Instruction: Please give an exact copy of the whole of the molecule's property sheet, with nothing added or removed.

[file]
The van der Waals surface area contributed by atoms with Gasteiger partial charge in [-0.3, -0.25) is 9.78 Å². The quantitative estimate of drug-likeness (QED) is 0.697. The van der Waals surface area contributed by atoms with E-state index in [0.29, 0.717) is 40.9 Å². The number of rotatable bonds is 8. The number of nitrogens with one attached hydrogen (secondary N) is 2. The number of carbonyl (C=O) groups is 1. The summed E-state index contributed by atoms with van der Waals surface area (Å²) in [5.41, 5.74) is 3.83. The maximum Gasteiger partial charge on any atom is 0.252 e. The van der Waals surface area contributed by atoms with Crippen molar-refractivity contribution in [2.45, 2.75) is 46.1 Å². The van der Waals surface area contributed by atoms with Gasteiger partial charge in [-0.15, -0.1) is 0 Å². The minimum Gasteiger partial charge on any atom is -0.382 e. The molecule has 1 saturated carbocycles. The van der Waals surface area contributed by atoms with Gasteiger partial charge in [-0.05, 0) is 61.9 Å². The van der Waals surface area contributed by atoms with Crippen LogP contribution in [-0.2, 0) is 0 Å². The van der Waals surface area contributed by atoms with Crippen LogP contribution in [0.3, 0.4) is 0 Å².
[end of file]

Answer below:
The van der Waals surface area contributed by atoms with Gasteiger partial charge in [-0.3, -0.25) is 9.78 Å². The quantitative estimate of drug-likeness (QED) is 0.697. The van der Waals surface area contributed by atoms with E-state index in [0.29, 0.717) is 40.9 Å². The number of rotatable bonds is 8. The number of nitrogens with one attached hydrogen (secondary N) is 2. The number of carbonyl (C=O) groups is 1. The summed E-state index contributed by atoms with van der Waals surface area (Å²) in [5.41, 5.74) is 3.83. The maximum Gasteiger partial charge on any atom is 0.252 e. The van der Waals surface area contributed by atoms with Crippen molar-refractivity contribution in [2.45, 2.75) is 46.1 Å². The van der Waals surface area contributed by atoms with Gasteiger partial charge in [-0.15, -0.1) is 0 Å². The minimum Gasteiger partial charge on any atom is -0.382 e. The molecule has 1 saturated carbocycles. The van der Waals surface area contributed by atoms with Gasteiger partial charge in [-0.05, 0) is 61.9 Å². The van der Waals surface area contributed by atoms with Crippen LogP contribution in [-0.2, 0) is 0 Å². The van der Waals surface area contributed by atoms with Crippen LogP contribution in [0.3, 0.4) is 0 Å².